The Enchiridion(“The Manual”) is a short read on stoic advice for living. Epictetus’ practical precepts might change your life.
What’s in our control and what’s not:
Some things are in our control and others not. Things in our control are opinion, pursuit, desire, aversion, and, in a word, whatever are our own actions. Things not in our control are body, property, reputation, command, and, in one word, whatever are not our own actions.
Work, therefore to be able to say to every harsh appearance, “You are but an appearance, and not absolutely the thing you appear to be.” And then examine it by those rules which you have, and first, and chiefly, by this: whether it concerns the things which are in our own control, or those which are not; and, if it concerns anything not in our control, be prepared to say that it is nothing to you.
What disturbs us:
Men are disturbed, not by things, but by the principles and notions which they form concerning things. … When therefore we are hindered, or disturbed, or grieved, let us never attribute it to others, but to ourselves; that is, to our own principles. An uninstructed person will lay the fault of his own bad condition upon others.
How to be happy:
Don’t demand that things happen as you wish, but wish that they happen as they do happen, and you will go on well.
Epictetus, like Holocaust-survivor Viktor Frankl, believed in the fundamental ability to choose how you respond.
Sickness is a hindrance to the body, but not to your ability to choose, unless that is your choice. Lameness is a hindrance to the leg, but not to your ability to choose. Say this to yourself with regard to everything that happens, then you will see such obstacles as hindrances to something else, but not to yourself.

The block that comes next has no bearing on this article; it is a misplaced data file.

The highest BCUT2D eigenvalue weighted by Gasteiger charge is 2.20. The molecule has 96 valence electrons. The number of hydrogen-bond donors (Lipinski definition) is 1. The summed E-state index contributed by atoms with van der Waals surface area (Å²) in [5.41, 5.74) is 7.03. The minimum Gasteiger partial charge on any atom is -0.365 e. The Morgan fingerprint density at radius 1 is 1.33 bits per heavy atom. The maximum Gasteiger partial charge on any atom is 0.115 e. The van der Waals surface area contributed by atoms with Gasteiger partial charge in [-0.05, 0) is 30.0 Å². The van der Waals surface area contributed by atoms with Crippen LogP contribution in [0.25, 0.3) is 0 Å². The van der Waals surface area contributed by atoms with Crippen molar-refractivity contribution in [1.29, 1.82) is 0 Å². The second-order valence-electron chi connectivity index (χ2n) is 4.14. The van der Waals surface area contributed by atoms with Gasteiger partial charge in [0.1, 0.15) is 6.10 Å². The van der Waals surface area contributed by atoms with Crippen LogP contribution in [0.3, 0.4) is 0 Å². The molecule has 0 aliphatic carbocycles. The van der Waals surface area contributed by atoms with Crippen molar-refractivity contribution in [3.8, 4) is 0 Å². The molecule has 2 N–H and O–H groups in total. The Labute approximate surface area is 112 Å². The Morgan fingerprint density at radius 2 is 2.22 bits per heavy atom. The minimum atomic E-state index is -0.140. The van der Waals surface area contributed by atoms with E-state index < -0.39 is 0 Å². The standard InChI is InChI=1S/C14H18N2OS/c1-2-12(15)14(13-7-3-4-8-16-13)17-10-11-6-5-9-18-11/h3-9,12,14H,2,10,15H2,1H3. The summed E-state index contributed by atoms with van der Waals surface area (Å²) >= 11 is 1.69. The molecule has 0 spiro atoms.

What to do when someone provokes you:
Remember, that not he who gives ill language or a blow insults, but the principle which represents these things as insulting. When, therefore, anyone provokes you, be assured that it is your own opinion which provokes you.
If a person gave your body to any stranger he met on his way, you would certainly be angry. And do you feel no shame in handing over your own mind to be confused and mystified by anyone who happens to verbally attack you?
When you become familiar with something…
Like an ape, you mimic all you see, and one thing after another is sure to please you, but is out of favour as soon as it becomes familiar. For you have never entered upon anything considerately, nor after having viewed the whole matter on all sides, or made any scrutiny into it, but rashly, and with a cold inclination.
Silence is golden:
Be for the most part silent, or speak merely what is necessary, and in few words.
When you hear of someone speaking ill of you:
If anyone tells you that such a person speaks ill of you, don’t make excuses about what is said of you, but answer: “He does not know my other faults, else he would not have mentioned only these.”
On decision making:
Deliberate much before saying or doing anything, for you will not have the power of recalling what has been said or done.
Attempt on every occasion to provide for nothing so much as that which is safe: for silence is safer than speaking. And omit speaking whatever is without sense and reason.
How to live free from sorrow:
If you wish to live a life free from sorrow, think of what is going to happen as if it had already happened.
Before deciding if someone is acting ill:
… unless you perfectly understand the principle from which anyone acts, how should you know if he acts ill?
The Enchiridion is well worth a read.
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